Experimental Turbine & Boat Engine History

Don Edwards in 2013 with enhanced museum-quality engine display

A little history . . .
In the late 1960's, Don Edwards of Santa Barbara, California dominated hydroplane drag boat racing in the blown gas class. He campaigned a boat named the 'GOLDEN KOMOTION', built by the legendary Rich Hallett and powered by a Dave Zueschel blown Chrysler Hemi. It was dubbed "The World's Winningest Hydro".

Back in 1961, Edwards happened to be in Seattle, Washington and witnessed an unlimited hydroplane race known as the 'Gold Cup'. He was hooked! His dream was to build and race a boat of that type.

In 1967, Edwards comissioned Hallett to build the first ever unlimited hydroplane hull specifically designed to be powered by a turbine engine. He purchased a U.S. Navy surplus Allison T40 experimental turbine engine and gearbox to power the craft. The gearbox was extensively modified to provide a single output propeller shaft with a 1:1 gear ratio. The 30 ft. long hydro was completed in 1969 and licensed by the APBA (American Power Boat Association) as the U-29 'GOLDEN KOMOTION'. Unfortunately, the original engine was destroyed during a test run in the Hallett shop.

Edwards' vision and development of a hydroplane of this type was way ahead of its time. The swing to turbine engine power in unlimited hydroplane racing started in the early 1980's and prevails to this day.

Original Turbine Boat Model
Experimental Hydroplane

Muriel Cigars Advertising Sponsor
Santa Barbara Waterfront - 1968

Allison T40

The experimental T40 turbine engine shown here was developed by the Allison division of General Motors Corp., under a contract from the U.S. Navy. It was to replace the piston engines that powered fighter planes of the day. The design project started in 1945 with initial deliveries in the 1950's. Its unique design is actually two Allison T38 turbine engines combined into a common unit with a single fuel management system and an output combining gearbox. Only two hundred forty (240) engines were built. Specifications, such as horsepower, etc., changed as the design evolved.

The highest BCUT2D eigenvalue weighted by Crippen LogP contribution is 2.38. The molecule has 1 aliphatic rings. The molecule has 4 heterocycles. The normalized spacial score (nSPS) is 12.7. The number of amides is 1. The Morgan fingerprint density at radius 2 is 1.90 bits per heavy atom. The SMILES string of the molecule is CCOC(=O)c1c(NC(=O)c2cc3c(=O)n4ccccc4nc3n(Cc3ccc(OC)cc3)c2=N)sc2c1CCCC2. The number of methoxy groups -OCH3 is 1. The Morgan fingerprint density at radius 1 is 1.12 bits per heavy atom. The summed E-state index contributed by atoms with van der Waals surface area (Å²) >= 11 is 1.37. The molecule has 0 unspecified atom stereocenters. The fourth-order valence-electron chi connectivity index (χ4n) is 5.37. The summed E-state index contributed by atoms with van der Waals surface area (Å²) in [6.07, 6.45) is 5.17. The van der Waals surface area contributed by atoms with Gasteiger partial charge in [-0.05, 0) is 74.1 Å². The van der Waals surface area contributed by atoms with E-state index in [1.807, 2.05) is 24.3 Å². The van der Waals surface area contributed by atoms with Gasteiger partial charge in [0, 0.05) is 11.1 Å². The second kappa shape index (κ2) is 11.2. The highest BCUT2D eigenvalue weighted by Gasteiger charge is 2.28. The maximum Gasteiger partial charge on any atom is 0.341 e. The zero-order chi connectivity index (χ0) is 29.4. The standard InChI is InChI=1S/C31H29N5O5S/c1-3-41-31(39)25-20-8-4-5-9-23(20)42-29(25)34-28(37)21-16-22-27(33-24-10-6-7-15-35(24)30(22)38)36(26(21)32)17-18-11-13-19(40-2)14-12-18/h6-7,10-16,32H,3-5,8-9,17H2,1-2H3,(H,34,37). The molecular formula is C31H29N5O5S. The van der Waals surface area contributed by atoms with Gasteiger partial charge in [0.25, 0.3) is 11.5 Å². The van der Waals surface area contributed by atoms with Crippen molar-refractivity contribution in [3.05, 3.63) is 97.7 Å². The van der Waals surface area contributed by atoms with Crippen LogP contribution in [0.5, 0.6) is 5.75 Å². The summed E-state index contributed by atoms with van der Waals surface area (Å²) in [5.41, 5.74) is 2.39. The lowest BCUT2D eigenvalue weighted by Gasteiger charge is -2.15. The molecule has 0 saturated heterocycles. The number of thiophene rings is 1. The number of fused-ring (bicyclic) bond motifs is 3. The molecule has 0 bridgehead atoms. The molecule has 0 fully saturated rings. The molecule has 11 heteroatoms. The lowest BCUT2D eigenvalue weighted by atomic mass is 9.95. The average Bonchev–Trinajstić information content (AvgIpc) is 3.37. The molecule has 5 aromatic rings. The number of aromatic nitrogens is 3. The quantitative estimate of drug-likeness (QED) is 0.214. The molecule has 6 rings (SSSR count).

WEIGHT: Approx. 3,000 lbs. - HORSEPOWER: 5,000 to 7,000+ - LENGTH: w/ gearbox approx.11 ft.

Convair XFY-1 POGO and Lockheed XFV-1 POGO - Vertical takeoff and landing (VTOL) planes.

Douglas XA2D-1 SKYSHARK - A planned replacement to the piston engine Skyraider fighter.

Convair R3Y & XP5Y TRADEWIND - Large four engine transport seaplanes.

Republic XF-84H - A turbine powered version of the F-84 jet fighter plane.

Except for the XF-84H's single propeller, these aircraft were driven by enormous dual counter-rotating propellers (some over 15ft. in diameter) which required a very complex power transmission system. None of the planes shown below were ever put into production.

Aviation as inspiration . . .

Convair XFY-1 and Lockheed XFV-1

Convair R3Y & XP5Y


Douglas XA2D-1

The T40 engine project was plagued by problems which inflicted self destruction due to shaft vibration and gearbox/transmission failure. The project was terminated by the Navy in the mid 1950's. Few examples of this engine exist today, as most of the surviving T40s were sold for scrap.

This website was developed in memory of:
Bob Edwards, Rich Hallett and Dave Zeuschel

Power Boat history buffs will also enjoy reading:

"What Were They Thinking?"
by Doug Ford

The history of prototype and experimental hydroplanes
Designs from the early days - Turning dreams into reality

Order your copy today - only $24.95

(206) 764-9453


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